Chiquita bosses escape justice
By Tom Mellen
Sep 19, 2007, 07:39
Editor’s Note: At least the capitalists behind the death squads have been found guilty of murdering banana workers, something they have been doing for more than a century. It remains to convict other major multi-national corporate murders such as Coca-Cola, Nestle… Ron Ridenour, columnist.
A US federal court let Chiquita bosses off the hook on Monday, imposing a mere $25 million (£12.5m) fine on the multinational for payments that it made to Colombian death squads between 1997 and 2004.
Colombian Justice and Interior Minister Carlos Holguin said that the plea agreement in the Chiquita case “is not worthy of US justice, because it gives the idea that impunity can be bought for a few million dollars.
Mr Holguin told Bogota’s Radio Caracol that he found it surprising that “with a payment of $25 million, an amount so insignificant for a multinational the size of Chiquita, people are granted impunity who, in one way or another, were factors and accomplices in the horrendous crimes committed by the self-defence groups.”
Chiquita bosses, who enjoy annual revenues of about $4.5 billion (£2.2bn), had proposed the $25 million fine in March.
US district judge Royce Lamberth approved the deal, which also places the company on probation for five years.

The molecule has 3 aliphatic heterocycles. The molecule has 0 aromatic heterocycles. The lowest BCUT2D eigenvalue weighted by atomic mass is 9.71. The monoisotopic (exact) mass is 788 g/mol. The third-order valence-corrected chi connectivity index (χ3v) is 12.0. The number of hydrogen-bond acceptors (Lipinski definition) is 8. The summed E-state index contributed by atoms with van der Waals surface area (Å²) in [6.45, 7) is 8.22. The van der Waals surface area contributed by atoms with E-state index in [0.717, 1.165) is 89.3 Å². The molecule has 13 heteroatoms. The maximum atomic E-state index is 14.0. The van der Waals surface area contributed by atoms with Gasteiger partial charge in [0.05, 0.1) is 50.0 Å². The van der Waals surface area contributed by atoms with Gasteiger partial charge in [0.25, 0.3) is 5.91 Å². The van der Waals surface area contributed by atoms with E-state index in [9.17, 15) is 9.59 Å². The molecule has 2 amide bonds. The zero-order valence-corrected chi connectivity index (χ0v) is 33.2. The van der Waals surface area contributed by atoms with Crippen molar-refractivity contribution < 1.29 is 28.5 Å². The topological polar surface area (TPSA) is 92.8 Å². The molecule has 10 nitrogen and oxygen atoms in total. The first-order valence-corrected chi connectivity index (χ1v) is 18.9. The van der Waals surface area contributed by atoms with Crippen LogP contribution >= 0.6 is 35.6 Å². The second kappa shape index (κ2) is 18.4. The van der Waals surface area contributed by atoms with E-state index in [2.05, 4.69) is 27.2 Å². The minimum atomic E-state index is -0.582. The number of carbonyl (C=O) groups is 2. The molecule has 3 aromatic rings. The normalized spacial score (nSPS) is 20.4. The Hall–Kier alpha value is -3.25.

The banana company has admitted to paying about $1.7 million (£850,000) to the notorious United Self-Defence Forces of Colombia, known as AUC for its Spanish initials.
The payments were approved by senior executives of the firm, according to court documents, and continued even after the disclosures to the Justice Department, despite insistent warnings to the boardroom from Chiquita’s lawyers.
But the Justice Department said in a sentencing memo last week that it had decided against charging 10 Chiquita bosses involved in the payoffs.
Among those who had been under investigation were former Chiquita chief executive Cyrus Freidheim, who is now boss of the Sun-Times Media Group and former Securities and Exchange Commission chairman Roderick Hills, who served on Chiquita’s board and is married to Carla Hills, who served as the US trade representative under former US president George H.W. Bush.
Chiquita senior vice president and general counsel James Thompson crowed that the Justice Department had made “the correct decision, which reflected the good-faith efforts” that the company had made to deal with a “difficult” situation.
Federal prosecutor Jonathan Malis emphasised the companies’ “co-operation,” while noting that “Chiquita was funding the bullets which killed innocent Colombians.”
The AUC has been responsible for some of the worst massacres in Colombia’s civil conflict and for a sizable percentage of the country’s cocaine exports.
Washington designated the AUC as a terrorist group in September 2001.